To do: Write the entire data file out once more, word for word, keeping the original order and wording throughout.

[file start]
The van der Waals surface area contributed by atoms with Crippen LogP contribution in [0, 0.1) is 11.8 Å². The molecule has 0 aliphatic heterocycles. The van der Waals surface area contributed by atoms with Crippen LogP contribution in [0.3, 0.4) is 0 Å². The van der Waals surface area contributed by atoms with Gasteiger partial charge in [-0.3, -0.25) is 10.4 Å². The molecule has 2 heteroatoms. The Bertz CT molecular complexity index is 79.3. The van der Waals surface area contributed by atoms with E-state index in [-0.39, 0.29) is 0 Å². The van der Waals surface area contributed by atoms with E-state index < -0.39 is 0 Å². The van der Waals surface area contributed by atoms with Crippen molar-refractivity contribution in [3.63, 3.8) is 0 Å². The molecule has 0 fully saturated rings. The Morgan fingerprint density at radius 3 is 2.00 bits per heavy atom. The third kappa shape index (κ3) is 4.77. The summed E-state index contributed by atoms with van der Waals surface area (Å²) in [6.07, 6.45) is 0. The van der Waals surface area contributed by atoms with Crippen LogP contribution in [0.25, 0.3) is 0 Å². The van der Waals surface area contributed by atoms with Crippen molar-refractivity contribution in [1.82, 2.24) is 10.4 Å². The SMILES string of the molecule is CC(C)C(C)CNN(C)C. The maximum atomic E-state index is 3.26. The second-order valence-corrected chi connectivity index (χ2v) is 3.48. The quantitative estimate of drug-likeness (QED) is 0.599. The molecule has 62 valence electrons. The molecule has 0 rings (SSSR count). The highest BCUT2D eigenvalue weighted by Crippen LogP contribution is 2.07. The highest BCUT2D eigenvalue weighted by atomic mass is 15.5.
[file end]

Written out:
The van der Waals surface area contributed by atoms with Crippen LogP contribution in [0, 0.1) is 11.8 Å². The molecule has 0 aliphatic heterocycles. The van der Waals surface area contributed by atoms with Crippen LogP contribution in [0.3, 0.4) is 0 Å². The van der Waals surface area contributed by atoms with Gasteiger partial charge in [-0.3, -0.25) is 10.4 Å². The molecule has 2 heteroatoms. The Bertz CT molecular complexity index is 79.3. The van der Waals surface area contributed by atoms with E-state index in [-0.39, 0.29) is 0 Å². The van der Waals surface area contributed by atoms with E-state index < -0.39 is 0 Å². The van der Waals surface area contributed by atoms with Crippen molar-refractivity contribution in [3.63, 3.8) is 0 Å². The molecule has 0 fully saturated rings. The Morgan fingerprint density at radius 3 is 2.00 bits per heavy atom. The third kappa shape index (κ3) is 4.77. The summed E-state index contributed by atoms with van der Waals surface area (Å²) in [6.07, 6.45) is 0. The van der Waals surface area contributed by atoms with Crippen LogP contribution in [0.25, 0.3) is 0 Å². The van der Waals surface area contributed by atoms with Crippen molar-refractivity contribution in [1.82, 2.24) is 10.4 Å². The SMILES string of the molecule is CC(C)C(C)CNN(C)C. The maximum atomic E-state index is 3.26. The second-order valence-corrected chi connectivity index (χ2v) is 3.48. The quantitative estimate of drug-likeness (QED) is 0.599. The molecule has 62 valence electrons. The molecule has 0 rings (SSSR count). The highest BCUT2D eigenvalue weighted by Crippen LogP contribution is 2.07. The highest BCUT2D eigenvalue weighted by atomic mass is 15.5.